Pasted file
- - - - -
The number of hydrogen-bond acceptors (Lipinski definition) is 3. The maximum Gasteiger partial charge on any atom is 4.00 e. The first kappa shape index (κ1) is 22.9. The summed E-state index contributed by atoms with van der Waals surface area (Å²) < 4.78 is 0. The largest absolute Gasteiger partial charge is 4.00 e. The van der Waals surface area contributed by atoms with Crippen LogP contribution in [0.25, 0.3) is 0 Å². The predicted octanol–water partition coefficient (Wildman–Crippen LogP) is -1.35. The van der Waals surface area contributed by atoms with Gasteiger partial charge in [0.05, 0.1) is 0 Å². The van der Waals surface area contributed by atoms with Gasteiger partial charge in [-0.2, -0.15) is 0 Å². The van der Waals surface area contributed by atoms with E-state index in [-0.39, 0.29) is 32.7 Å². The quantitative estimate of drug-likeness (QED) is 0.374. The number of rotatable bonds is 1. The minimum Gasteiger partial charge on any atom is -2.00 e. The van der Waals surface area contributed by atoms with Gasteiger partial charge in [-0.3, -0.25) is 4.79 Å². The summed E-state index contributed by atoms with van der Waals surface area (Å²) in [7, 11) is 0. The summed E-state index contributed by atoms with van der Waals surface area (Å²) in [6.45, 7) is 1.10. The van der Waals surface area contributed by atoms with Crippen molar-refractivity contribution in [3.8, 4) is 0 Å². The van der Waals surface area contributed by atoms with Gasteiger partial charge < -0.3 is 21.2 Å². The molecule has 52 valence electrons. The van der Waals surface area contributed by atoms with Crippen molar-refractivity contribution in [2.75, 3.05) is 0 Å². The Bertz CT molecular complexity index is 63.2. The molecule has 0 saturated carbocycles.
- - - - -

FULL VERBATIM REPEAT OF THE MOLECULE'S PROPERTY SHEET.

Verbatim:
The number of hydrogen-bond acceptors (Lipinski definition) is 3. The maximum Gasteiger partial charge on any atom is 4.00 e. The first kappa shape index (κ1) is 22.9. The summed E-state index contributed by atoms with van der Waals surface area (Å²) < 4.78 is 0. The largest absolute Gasteiger partial charge is 4.00 e. The van der Waals surface area contributed by atoms with Crippen LogP contribution in [0.25, 0.3) is 0 Å². The predicted octanol–water partition coefficient (Wildman–Crippen LogP) is -1.35. The van der Waals surface area contributed by atoms with Gasteiger partial charge in [0.05, 0.1) is 0 Å². The van der Waals surface area contributed by atoms with Gasteiger partial charge in [-0.2, -0.15) is 0 Å². The van der Waals surface area contributed by atoms with E-state index in [-0.39, 0.29) is 32.7 Å². The quantitative estimate of drug-likeness (QED) is 0.374. The number of rotatable bonds is 1. The minimum Gasteiger partial charge on any atom is -2.00 e. The van der Waals surface area contributed by atoms with Gasteiger partial charge in [-0.3, -0.25) is 4.79 Å². The summed E-state index contributed by atoms with van der Waals surface area (Å²) in [7, 11) is 0. The summed E-state index contributed by atoms with van der Waals surface area (Å²) in [6.45, 7) is 1.10. The van der Waals surface area contributed by atoms with Crippen molar-refractivity contribution in [3.8, 4) is 0 Å². The van der Waals surface area contributed by atoms with Gasteiger partial charge < -0.3 is 21.2 Å². The molecule has 52 valence electrons. The van der Waals surface area contributed by atoms with Crippen molar-refractivity contribution in [2.75, 3.05) is 0 Å². The Bertz CT molecular complexity index is 63.2. The molecule has 0 saturated carbocycles.